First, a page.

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Defenders hopeful board OKs plan to keep middle-schoolers at Fremont

A group of parents and community members has successfully lobbied the Clark County School District to develop a plan that would allow middle-school students to stay at the Fremont Professional Development Middle School, and are hopeful the board will approve it.

Instead of rebuilding the school for elementary grades and busing Fremont students to another school as originally planned, the new blueprint would transform Fremont into a K-8 school by 2022.

And rather than permanently displacing Fremont students, they would be temporarily moved to Roy Martin Middle and the previous Bishop Gorman High School site off Maryland Parkway in 2019.

The plan to keep middle-school students at the roughly 62-year-old school is part of a $4.1 billion, 10-year capital improvement plan that will build new schools and replace or expand existing ones. That plan includes building 17 new elementary schools and replacing or closing 19 other schools by 2022, among other plans, according to a district spokesperson.

Parents, faith group mobilized

Laura Lopez, a Fremont parent who fought to keep the school open, said the proposal was more than she had even expected. Lopez and other parents worked with the faith-based organization Nevadans for the Common Good to change Fremont’s fate.

Like other parents, Lopez worried about picking up her children from a school farther away from her home — particularly when she has five children to pick up at three different schools.

Meeting with district officials, parents and local churches voiced their concern over the closure.

“Their response was to not say this was a done deal, this was going to happen, but to talk to other parents, get very clear on how this would affect families,” said Courtney Dufford, an organizer for Nevadans for the Common Good.

Rev. Jason Adams of the nearby Reformation Lutheran Church, which has been a partner of the school for years, noted the importance of the school’s training partnership with UNLV. The program provides professional development to student teachers from the university.

“They’ve got a close-knit faculty because of the professional development partnership with UNLV, training teachers that — many of whom — like to stay in this community when they finish training,” Adams said.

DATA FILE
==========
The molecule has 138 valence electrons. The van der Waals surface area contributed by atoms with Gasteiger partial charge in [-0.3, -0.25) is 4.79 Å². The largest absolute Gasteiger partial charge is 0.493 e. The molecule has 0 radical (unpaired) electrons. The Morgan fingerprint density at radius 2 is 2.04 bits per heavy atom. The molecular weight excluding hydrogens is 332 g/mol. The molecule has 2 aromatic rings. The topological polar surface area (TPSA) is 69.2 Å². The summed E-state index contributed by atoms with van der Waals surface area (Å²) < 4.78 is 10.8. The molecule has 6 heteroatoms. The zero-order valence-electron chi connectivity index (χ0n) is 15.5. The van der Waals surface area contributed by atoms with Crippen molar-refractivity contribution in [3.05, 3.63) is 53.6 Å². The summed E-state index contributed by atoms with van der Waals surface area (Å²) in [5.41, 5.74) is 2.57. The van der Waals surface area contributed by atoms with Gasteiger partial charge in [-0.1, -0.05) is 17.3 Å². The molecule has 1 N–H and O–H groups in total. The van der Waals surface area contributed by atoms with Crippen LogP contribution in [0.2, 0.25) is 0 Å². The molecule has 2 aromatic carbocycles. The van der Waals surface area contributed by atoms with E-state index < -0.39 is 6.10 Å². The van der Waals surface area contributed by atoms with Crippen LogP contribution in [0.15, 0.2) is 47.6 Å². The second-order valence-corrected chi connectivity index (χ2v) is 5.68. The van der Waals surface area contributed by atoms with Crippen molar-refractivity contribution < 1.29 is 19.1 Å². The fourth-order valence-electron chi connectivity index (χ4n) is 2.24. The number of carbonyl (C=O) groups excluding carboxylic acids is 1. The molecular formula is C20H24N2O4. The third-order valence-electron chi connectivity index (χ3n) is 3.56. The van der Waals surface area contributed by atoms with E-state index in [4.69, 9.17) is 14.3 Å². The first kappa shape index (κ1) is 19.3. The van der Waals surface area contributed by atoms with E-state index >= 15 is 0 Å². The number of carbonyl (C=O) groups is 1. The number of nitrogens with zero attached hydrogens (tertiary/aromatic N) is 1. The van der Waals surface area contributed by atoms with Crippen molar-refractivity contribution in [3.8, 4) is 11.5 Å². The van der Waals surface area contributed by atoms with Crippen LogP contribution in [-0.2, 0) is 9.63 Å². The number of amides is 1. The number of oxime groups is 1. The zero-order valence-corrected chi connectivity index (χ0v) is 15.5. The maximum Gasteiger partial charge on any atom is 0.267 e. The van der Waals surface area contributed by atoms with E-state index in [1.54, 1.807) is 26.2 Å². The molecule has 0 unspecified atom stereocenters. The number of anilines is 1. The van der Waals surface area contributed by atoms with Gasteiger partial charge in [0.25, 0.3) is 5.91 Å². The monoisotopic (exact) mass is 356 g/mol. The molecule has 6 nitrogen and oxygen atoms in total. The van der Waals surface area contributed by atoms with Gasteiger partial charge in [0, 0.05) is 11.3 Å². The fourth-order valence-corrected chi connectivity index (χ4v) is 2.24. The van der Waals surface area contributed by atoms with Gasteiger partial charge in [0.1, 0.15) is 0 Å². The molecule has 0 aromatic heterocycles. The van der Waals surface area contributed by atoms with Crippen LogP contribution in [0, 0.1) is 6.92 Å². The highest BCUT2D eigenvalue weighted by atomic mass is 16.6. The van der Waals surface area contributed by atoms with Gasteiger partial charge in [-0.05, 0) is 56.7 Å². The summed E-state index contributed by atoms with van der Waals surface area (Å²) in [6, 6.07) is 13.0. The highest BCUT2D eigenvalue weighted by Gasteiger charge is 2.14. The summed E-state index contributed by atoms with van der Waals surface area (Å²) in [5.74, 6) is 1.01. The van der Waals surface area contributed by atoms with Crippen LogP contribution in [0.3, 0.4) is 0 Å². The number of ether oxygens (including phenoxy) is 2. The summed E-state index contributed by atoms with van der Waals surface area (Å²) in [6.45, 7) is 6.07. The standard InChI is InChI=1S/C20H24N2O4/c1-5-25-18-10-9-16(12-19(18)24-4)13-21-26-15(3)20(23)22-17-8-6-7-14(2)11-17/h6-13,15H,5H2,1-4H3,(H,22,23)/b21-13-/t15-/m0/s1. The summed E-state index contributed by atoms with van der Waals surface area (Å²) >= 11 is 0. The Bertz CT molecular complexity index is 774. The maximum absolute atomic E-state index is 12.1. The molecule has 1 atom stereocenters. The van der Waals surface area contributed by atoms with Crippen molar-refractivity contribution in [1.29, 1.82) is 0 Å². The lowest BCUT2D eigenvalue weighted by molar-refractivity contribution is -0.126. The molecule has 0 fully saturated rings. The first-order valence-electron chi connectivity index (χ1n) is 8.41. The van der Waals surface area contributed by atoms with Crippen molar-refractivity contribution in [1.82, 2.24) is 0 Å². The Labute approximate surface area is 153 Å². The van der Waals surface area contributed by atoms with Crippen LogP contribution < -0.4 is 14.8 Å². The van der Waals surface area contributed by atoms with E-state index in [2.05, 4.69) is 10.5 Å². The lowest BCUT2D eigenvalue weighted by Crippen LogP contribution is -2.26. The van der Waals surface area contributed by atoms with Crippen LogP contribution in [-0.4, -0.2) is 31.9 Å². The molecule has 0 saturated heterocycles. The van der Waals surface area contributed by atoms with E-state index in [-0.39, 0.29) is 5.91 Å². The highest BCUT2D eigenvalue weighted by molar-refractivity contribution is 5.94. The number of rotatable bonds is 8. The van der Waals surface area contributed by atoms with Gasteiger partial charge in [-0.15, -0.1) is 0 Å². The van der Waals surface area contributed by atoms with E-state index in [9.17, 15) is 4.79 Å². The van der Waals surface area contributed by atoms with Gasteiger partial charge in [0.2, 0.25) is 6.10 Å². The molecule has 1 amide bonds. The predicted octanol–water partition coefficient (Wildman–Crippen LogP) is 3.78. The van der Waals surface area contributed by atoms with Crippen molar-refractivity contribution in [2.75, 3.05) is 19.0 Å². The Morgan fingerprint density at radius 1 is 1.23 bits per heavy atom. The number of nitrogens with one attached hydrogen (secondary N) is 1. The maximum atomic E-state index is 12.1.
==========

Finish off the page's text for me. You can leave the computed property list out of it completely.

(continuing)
Evidence of Fremont’s long history is strewn throughout the building. Inside the front office hangs a portrait of John Fremont himself, drawn by a former student who staff say graduated around 1955. Fremont also boasts prominent alumni, including former U.S. Rep. Shelley Berkley.

School shows its age

But the school also shows its age through in the need for maintenance and repairs. Among other issues, the school’s AC system is in need of repair, said Principal Ann Schiller.

The original plan called for Fremont students to be bused to Roy Martin, said Chief Academic Officer Mike Barton, but there was some miscommunication indicating they would be sent to J.D. Smith.

He said the district will still need to determine how to re-zone the area around Fremont — the school may not have enough middle-school seats for the entire population, and those closer to Roy Martin may need to be zoned there instead.

The School Board will need to approve the change for Fremont. No date for that vote has been scheduled.

The new Fremont school will house students before 2022 — students from both Thomas and Ira Earl Elementary will each stay in the school for a year in 2020 and 2021 as those schools are replaced.

The new plan also calls for a new Global Community School for newcomers at the old Bishop Gorman High School site.

Contact Amelia Pak-Harvey at apak-harvey@reviewjournal.com or 702-383-4630. Follow @AmeliaPakHarvey on Twitter.

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